Theory and research concerning organizational identity (“who we are as an organization”) is a burgeoning domain within organization study. A great deal of conceptual and empirical work has been accomplished within the last three decades—especially concerning the phenomenon of organizational identity change. More recently, work has been devoted to studying the processes and content associated with identity formation. Given the amount of scholarly work done to date, it is an appropriate time to reflect on the perspectives, controversies and outcomes of this body of work. Because organizational identity change has received the preponderance of attention, we first review that extensive literature. We consider the conceptual and empirical work concerning the three putative “pillars” of identity (i.e. that which is ostensibly central, enduring, and distinctive). We devote particular attention to the most controversial of these pillars—the debate pitting a view that sees identity as stable over time (a position we term as the “enduring identity proposition”) and a contrasting stance that sees identity as more changeable (the “dynamic identity proposition”). Following our review of the identity change literature, we next take up a review of the notably smaller compendium of work on identity formation. We consider the conceptual and empirical work devoted to studying the external influences on, as well as the internal resources used, to fashion a nascent identity. Finally, we discuss in more depth the controversies associated with the pillars of identity, assess the four prevalent views on organizational identity (the social construction, social actor, institutionalist, and population ecologist views), assimilate the research on both identity formation and change, and consider the prospects for future work on both phenomena.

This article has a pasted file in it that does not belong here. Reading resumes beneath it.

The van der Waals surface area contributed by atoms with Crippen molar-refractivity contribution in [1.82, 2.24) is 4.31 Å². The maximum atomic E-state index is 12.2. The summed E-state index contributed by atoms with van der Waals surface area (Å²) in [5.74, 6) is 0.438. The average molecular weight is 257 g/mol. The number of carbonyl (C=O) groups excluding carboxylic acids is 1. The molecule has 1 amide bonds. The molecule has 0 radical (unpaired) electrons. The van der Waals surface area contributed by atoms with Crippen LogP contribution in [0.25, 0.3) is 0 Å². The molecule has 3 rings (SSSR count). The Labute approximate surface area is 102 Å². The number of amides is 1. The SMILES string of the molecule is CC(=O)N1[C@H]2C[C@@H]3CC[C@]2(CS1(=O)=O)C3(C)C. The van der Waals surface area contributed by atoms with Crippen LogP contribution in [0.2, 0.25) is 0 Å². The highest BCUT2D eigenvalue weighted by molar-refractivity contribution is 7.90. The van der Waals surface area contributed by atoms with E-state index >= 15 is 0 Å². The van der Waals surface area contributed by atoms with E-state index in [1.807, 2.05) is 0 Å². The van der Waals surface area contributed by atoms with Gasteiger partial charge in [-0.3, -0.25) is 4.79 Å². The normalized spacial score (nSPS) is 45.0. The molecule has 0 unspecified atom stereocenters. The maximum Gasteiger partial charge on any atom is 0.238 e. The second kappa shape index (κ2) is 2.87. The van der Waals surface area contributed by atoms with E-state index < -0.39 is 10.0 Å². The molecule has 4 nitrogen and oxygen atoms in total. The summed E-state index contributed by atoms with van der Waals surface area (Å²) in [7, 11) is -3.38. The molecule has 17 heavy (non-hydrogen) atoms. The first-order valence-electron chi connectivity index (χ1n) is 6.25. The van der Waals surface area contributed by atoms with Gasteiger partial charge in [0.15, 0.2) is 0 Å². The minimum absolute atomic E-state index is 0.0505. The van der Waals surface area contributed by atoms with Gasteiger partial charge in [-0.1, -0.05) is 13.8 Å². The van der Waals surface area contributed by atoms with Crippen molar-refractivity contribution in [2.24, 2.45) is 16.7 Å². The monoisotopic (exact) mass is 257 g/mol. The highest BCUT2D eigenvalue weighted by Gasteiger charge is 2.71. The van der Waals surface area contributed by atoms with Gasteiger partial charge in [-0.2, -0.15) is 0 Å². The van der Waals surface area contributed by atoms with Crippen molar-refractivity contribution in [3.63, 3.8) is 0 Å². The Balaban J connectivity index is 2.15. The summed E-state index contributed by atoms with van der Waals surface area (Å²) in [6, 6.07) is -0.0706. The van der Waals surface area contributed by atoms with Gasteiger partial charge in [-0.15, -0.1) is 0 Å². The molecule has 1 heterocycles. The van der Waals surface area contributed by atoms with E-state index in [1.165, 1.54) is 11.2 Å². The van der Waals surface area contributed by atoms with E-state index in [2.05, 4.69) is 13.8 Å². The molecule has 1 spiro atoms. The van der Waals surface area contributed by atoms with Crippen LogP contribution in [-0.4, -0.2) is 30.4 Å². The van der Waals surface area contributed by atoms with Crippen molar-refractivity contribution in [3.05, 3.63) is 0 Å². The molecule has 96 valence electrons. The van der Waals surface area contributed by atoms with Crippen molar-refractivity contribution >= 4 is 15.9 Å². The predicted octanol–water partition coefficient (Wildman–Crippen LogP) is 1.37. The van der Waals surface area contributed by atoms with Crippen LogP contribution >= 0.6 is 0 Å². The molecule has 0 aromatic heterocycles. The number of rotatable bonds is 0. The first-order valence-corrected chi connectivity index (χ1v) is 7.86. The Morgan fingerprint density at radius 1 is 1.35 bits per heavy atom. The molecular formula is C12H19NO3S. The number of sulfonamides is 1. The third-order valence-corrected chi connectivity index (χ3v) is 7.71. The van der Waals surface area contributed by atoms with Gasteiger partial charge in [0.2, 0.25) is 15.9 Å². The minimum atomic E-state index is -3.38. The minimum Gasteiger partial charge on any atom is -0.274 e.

ASJC Scopus subject areas
- Business and International Management
- Organizational Behavior and Human Resource Management